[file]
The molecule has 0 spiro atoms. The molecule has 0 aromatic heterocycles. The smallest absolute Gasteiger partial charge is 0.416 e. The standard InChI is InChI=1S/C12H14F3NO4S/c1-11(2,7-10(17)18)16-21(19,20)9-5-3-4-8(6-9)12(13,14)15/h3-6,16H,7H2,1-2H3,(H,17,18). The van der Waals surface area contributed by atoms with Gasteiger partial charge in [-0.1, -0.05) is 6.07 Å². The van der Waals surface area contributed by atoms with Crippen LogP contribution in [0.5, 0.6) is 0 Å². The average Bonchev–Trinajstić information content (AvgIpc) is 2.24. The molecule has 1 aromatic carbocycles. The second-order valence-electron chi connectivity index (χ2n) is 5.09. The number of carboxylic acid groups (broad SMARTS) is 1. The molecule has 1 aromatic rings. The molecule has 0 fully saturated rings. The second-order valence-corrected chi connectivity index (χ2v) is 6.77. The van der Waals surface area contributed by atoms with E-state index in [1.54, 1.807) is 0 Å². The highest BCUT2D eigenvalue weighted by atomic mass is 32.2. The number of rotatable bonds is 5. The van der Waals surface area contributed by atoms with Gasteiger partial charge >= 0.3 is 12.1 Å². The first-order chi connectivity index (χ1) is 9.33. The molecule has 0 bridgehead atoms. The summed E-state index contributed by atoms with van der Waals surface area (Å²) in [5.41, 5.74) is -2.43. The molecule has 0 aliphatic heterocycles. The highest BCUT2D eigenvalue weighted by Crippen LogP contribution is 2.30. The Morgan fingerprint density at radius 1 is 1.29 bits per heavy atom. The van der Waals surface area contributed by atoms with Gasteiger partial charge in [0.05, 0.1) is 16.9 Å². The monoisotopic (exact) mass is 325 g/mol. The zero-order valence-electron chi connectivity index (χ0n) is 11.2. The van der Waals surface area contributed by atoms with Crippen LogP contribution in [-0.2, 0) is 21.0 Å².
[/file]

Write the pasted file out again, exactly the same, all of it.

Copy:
The molecule has 0 spiro atoms. The molecule has 0 aromatic heterocycles. The smallest absolute Gasteiger partial charge is 0.416 e. The standard InChI is InChI=1S/C12H14F3NO4S/c1-11(2,7-10(17)18)16-21(19,20)9-5-3-4-8(6-9)12(13,14)15/h3-6,16H,7H2,1-2H3,(H,17,18). The van der Waals surface area contributed by atoms with Gasteiger partial charge in [-0.1, -0.05) is 6.07 Å². The van der Waals surface area contributed by atoms with Crippen LogP contribution in [0.5, 0.6) is 0 Å². The average Bonchev–Trinajstić information content (AvgIpc) is 2.24. The molecule has 1 aromatic carbocycles. The second-order valence-electron chi connectivity index (χ2n) is 5.09. The number of carboxylic acid groups (broad SMARTS) is 1. The molecule has 1 aromatic rings. The molecule has 0 fully saturated rings. The second-order valence-corrected chi connectivity index (χ2v) is 6.77. The van der Waals surface area contributed by atoms with E-state index in [1.54, 1.807) is 0 Å². The highest BCUT2D eigenvalue weighted by atomic mass is 32.2. The number of rotatable bonds is 5. The van der Waals surface area contributed by atoms with Gasteiger partial charge >= 0.3 is 12.1 Å². The first-order chi connectivity index (χ1) is 9.33. The molecule has 0 bridgehead atoms. The summed E-state index contributed by atoms with van der Waals surface area (Å²) in [5.41, 5.74) is -2.43. The molecule has 0 aliphatic heterocycles. The highest BCUT2D eigenvalue weighted by Crippen LogP contribution is 2.30. The Morgan fingerprint density at radius 1 is 1.29 bits per heavy atom. The van der Waals surface area contributed by atoms with Gasteiger partial charge in [0.05, 0.1) is 16.9 Å². The monoisotopic (exact) mass is 325 g/mol. The zero-order valence-electron chi connectivity index (χ0n) is 11.2. The van der Waals surface area contributed by atoms with Crippen LogP contribution in [-0.2, 0) is 21.0 Å².